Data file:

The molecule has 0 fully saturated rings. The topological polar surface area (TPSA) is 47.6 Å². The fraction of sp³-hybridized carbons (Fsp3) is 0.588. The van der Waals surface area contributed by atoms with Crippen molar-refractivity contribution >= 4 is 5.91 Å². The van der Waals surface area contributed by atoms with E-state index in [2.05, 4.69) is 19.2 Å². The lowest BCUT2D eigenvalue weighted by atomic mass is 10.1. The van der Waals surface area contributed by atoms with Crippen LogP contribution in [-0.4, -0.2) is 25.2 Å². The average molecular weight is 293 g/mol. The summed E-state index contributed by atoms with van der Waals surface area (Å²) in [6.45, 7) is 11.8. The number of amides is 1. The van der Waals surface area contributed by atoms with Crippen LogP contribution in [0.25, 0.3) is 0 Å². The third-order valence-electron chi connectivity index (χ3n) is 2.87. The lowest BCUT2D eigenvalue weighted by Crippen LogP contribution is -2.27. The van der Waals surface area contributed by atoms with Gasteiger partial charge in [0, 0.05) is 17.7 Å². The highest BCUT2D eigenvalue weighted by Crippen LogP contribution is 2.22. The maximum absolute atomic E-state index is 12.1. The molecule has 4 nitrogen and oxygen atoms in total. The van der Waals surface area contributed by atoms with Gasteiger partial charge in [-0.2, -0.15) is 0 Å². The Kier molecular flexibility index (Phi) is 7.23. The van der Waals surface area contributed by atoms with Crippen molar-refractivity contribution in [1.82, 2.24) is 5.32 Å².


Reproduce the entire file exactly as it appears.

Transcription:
The molecule has 0 fully saturated rings. The topological polar surface area (TPSA) is 47.6 Å². The fraction of sp³-hybridized carbons (Fsp3) is 0.588. The van der Waals surface area contributed by atoms with Crippen molar-refractivity contribution >= 4 is 5.91 Å². The van der Waals surface area contributed by atoms with E-state index in [2.05, 4.69) is 19.2 Å². The lowest BCUT2D eigenvalue weighted by atomic mass is 10.1. The van der Waals surface area contributed by atoms with Crippen LogP contribution in [-0.4, -0.2) is 25.2 Å². The average molecular weight is 293 g/mol. The summed E-state index contributed by atoms with van der Waals surface area (Å²) in [6.45, 7) is 11.8. The number of amides is 1. The van der Waals surface area contributed by atoms with Crippen LogP contribution in [0.25, 0.3) is 0 Å². The third-order valence-electron chi connectivity index (χ3n) is 2.87. The lowest BCUT2D eigenvalue weighted by Crippen LogP contribution is -2.27. The van der Waals surface area contributed by atoms with Gasteiger partial charge in [0, 0.05) is 17.7 Å². The highest BCUT2D eigenvalue weighted by Crippen LogP contribution is 2.22. The maximum absolute atomic E-state index is 12.1. The molecule has 4 nitrogen and oxygen atoms in total. The van der Waals surface area contributed by atoms with Gasteiger partial charge in [-0.2, -0.15) is 0 Å². The Kier molecular flexibility index (Phi) is 7.23. The van der Waals surface area contributed by atoms with Crippen molar-refractivity contribution in [1.82, 2.24) is 5.32 Å².